Office Document Strategies Blog

Tech Industry Responses To Trump Travel Ban Shows Global Integration

Posted by Lee Kirkby on Wed, Feb 8, 2017 @ 07:02 AM

Whatever your political stripe the broad response of the Tech industry in Canada and the US to the immigration and travel ban proposed by the Trump administration shows Open network.jpggraphically how broadly based the industry is when it looks for talent.

One of the key things about a linked global environment is that knowledge and skill sets can be obtained from wherever they may be nurtured.

When the big Tech companies start talking about the negative impacts that lessened mobility will create for them it is all about permitting the sharing and cross exchange of knowledge and ideas.

"Why tech is leading corporate America's fight against Trump's immigration order", is one such headline.  The article describes how a large number of the world's biggest Tech companies have joined to fight the proposed restrictions.

"Canadian tech industry rallies to oppose Trump’s travel and immigration ban", is how IT World Canada headlines a similar article outlining the Canadian industry response. In this case many companies that people would not normally think of as specifically Tech are also included in the list.

The sense of unfairness that is implicit in the Trump order resonates in many of the comments but it is also a deep understanding that place of origin is not a great determining factor when globally focused companies are seeking the best talent for their employees.  

One positive that has come out of this very divisive experience is perhaps a better understanding that the success of our companies relies on people of all nationalities and experiences who may wish to seek to face the challenges our companies offer.  This highly diverse work environment is one which many people have not experienced but which has become a norm for younger people in the work force.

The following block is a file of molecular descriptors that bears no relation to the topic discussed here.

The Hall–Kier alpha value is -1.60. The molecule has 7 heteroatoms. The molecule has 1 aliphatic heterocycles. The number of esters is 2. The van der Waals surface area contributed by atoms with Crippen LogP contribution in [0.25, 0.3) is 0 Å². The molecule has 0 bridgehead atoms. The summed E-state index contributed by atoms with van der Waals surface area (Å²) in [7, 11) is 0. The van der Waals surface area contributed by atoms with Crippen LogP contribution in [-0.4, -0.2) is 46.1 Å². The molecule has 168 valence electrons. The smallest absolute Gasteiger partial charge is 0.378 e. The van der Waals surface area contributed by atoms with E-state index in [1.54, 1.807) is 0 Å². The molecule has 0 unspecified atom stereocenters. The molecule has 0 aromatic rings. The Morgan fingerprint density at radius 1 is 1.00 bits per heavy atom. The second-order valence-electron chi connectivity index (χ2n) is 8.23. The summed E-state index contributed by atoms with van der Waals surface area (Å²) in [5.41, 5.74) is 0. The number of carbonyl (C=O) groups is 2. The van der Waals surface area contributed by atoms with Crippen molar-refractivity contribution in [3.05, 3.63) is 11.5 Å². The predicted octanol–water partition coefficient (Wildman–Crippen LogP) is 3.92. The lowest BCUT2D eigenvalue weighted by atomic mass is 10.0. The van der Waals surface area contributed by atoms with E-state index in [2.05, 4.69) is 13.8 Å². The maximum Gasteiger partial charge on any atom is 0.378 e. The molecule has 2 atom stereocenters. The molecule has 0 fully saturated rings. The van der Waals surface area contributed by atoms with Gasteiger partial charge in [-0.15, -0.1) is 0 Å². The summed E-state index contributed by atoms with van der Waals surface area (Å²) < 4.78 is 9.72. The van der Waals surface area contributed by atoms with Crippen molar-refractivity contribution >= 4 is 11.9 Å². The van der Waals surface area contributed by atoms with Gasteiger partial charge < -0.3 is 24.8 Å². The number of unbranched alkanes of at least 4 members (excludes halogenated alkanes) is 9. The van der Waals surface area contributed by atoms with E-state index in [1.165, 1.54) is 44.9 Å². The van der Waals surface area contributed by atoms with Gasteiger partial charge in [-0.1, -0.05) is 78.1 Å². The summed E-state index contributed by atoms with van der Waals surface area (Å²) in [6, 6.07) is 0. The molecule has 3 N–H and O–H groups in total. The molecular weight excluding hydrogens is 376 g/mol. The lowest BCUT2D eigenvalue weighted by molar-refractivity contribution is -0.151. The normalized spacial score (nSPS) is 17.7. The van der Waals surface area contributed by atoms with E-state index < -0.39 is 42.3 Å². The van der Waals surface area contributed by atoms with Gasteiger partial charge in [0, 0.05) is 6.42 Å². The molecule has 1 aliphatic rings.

Canada becoming a safe haven for Climate Data

In a related but different front we are learning that Canada is becoming a safer haven for climate change data from government records within the US.  As we are learning a conscious effort is being made to delete records from websites and files of various departments in the US as they relate to climate change.

As I understand the process when the US government changes in order to clear the systems many websites and record systems get changed to reflect the new administration after an election.  This makes sense when you think of the need to ensure the right contact information etc. is made available as personnel changes.

It appears that this time around that many parties are finding that information beyond the norm is potentially being deleted and is disappearing from availability.  Large teams of US volunteers working with Canadian university people are seeking to sort out the relevant information and get it transferred to servers and backup sites within Canada so that the records are not actually deleted permanently.

These citizen archivists are busy in sites across the US and Canada working to sort and protect information for future use.

Interestingly, we have long been proponents of encouraging Canadian organizations using cloud services and online backup services to do so using sites within Canada to add to their safety.  It appears that this Canadian data focus may be even more critical in light of recent events. 

There are real human impacts which are occurring as a result of the turmoil being experienced due to the Trump changes.  It doesn't really matter whether you are pro or anti his thrust, the results of the announcements and the proposals show directly just how interconnected our world has become.  Decisions taken in one jurisdiction can have impacts worldwide very quickly.  Paying attention to other places around the world is more important than ever.

Lee K

DocUcapture - Canadian based Document file storage

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Topics: it, Canadian IT